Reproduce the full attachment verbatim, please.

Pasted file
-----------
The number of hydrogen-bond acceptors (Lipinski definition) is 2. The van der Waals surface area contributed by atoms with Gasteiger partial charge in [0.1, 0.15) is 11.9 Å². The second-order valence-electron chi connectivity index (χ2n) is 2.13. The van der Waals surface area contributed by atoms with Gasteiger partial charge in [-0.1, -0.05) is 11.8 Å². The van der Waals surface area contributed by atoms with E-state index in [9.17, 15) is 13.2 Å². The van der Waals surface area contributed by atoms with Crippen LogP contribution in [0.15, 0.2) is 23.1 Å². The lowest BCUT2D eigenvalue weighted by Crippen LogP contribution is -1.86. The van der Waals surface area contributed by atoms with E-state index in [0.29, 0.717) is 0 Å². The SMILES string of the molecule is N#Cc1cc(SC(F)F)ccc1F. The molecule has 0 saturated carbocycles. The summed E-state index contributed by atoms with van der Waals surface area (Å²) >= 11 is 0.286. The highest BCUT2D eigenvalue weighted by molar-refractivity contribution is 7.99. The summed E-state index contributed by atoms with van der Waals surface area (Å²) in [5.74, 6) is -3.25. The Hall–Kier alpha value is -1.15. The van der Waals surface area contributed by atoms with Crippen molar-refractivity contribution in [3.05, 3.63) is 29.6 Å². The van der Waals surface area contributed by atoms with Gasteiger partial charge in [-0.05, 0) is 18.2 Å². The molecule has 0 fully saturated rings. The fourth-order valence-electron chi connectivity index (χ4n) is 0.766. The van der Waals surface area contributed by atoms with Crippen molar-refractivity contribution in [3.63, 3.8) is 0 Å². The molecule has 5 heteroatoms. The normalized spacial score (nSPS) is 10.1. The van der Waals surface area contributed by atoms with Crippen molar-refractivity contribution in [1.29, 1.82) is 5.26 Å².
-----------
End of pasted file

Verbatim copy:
The number of hydrogen-bond acceptors (Lipinski definition) is 2. The van der Waals surface area contributed by atoms with Gasteiger partial charge in [0.1, 0.15) is 11.9 Å². The second-order valence-electron chi connectivity index (χ2n) is 2.13. The van der Waals surface area contributed by atoms with Gasteiger partial charge in [-0.1, -0.05) is 11.8 Å². The van der Waals surface area contributed by atoms with E-state index in [9.17, 15) is 13.2 Å². The van der Waals surface area contributed by atoms with Crippen LogP contribution in [0.15, 0.2) is 23.1 Å². The lowest BCUT2D eigenvalue weighted by Crippen LogP contribution is -1.86. The van der Waals surface area contributed by atoms with E-state index in [0.29, 0.717) is 0 Å². The SMILES string of the molecule is N#Cc1cc(SC(F)F)ccc1F. The molecule has 0 saturated carbocycles. The summed E-state index contributed by atoms with van der Waals surface area (Å²) >= 11 is 0.286. The highest BCUT2D eigenvalue weighted by molar-refractivity contribution is 7.99. The summed E-state index contributed by atoms with van der Waals surface area (Å²) in [5.74, 6) is -3.25. The Hall–Kier alpha value is -1.15. The van der Waals surface area contributed by atoms with Crippen molar-refractivity contribution in [3.05, 3.63) is 29.6 Å². The van der Waals surface area contributed by atoms with Gasteiger partial charge in [-0.05, 0) is 18.2 Å². The molecule has 0 fully saturated rings. The fourth-order valence-electron chi connectivity index (χ4n) is 0.766. The van der Waals surface area contributed by atoms with Crippen molar-refractivity contribution in [3.63, 3.8) is 0 Å². The molecule has 5 heteroatoms. The normalized spacial score (nSPS) is 10.1. The van der Waals surface area contributed by atoms with Crippen molar-refractivity contribution in [1.29, 1.82) is 5.26 Å².